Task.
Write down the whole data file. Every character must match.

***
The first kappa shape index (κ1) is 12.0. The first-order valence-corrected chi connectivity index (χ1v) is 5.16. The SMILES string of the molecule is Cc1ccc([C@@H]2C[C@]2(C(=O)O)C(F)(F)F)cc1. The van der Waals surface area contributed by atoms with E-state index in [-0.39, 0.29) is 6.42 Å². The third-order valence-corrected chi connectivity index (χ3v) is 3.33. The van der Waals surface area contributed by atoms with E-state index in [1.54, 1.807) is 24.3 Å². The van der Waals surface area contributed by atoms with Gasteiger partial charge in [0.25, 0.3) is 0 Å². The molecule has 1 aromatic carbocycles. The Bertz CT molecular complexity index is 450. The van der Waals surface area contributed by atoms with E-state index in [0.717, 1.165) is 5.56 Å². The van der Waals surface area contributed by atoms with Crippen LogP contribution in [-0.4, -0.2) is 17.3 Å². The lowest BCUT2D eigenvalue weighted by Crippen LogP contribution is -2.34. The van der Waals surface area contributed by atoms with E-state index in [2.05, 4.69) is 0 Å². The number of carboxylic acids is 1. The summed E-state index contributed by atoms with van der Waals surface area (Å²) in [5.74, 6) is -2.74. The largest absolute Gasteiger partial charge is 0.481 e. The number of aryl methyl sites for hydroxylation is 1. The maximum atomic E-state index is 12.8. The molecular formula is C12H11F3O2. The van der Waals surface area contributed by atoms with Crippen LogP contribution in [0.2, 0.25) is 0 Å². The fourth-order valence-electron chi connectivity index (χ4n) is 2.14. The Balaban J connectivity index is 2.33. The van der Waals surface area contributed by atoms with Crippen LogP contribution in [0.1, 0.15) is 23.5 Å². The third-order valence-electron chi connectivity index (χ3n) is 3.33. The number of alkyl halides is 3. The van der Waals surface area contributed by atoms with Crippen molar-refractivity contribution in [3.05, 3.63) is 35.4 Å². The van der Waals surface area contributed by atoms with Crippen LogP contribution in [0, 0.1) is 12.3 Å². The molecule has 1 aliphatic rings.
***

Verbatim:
The first kappa shape index (κ1) is 12.0. The first-order valence-corrected chi connectivity index (χ1v) is 5.16. The SMILES string of the molecule is Cc1ccc([C@@H]2C[C@]2(C(=O)O)C(F)(F)F)cc1. The van der Waals surface area contributed by atoms with E-state index in [-0.39, 0.29) is 6.42 Å². The third-order valence-corrected chi connectivity index (χ3v) is 3.33. The van der Waals surface area contributed by atoms with E-state index in [1.54, 1.807) is 24.3 Å². The van der Waals surface area contributed by atoms with Gasteiger partial charge in [0.25, 0.3) is 0 Å². The molecule has 1 aromatic carbocycles. The Bertz CT molecular complexity index is 450. The van der Waals surface area contributed by atoms with E-state index in [0.717, 1.165) is 5.56 Å². The van der Waals surface area contributed by atoms with Crippen LogP contribution in [-0.4, -0.2) is 17.3 Å². The lowest BCUT2D eigenvalue weighted by Crippen LogP contribution is -2.34. The van der Waals surface area contributed by atoms with E-state index in [2.05, 4.69) is 0 Å². The number of carboxylic acids is 1. The summed E-state index contributed by atoms with van der Waals surface area (Å²) in [5.74, 6) is -2.74. The largest absolute Gasteiger partial charge is 0.481 e. The number of aryl methyl sites for hydroxylation is 1. The maximum atomic E-state index is 12.8. The molecular formula is C12H11F3O2. The van der Waals surface area contributed by atoms with Crippen LogP contribution in [0.2, 0.25) is 0 Å². The fourth-order valence-electron chi connectivity index (χ4n) is 2.14. The Balaban J connectivity index is 2.33. The van der Waals surface area contributed by atoms with Crippen LogP contribution in [0.1, 0.15) is 23.5 Å². The third-order valence-electron chi connectivity index (χ3n) is 3.33. The number of alkyl halides is 3. The van der Waals surface area contributed by atoms with Crippen molar-refractivity contribution in [3.05, 3.63) is 35.4 Å². The van der Waals surface area contributed by atoms with Crippen LogP contribution in [0, 0.1) is 12.3 Å². The molecule has 1 aliphatic rings.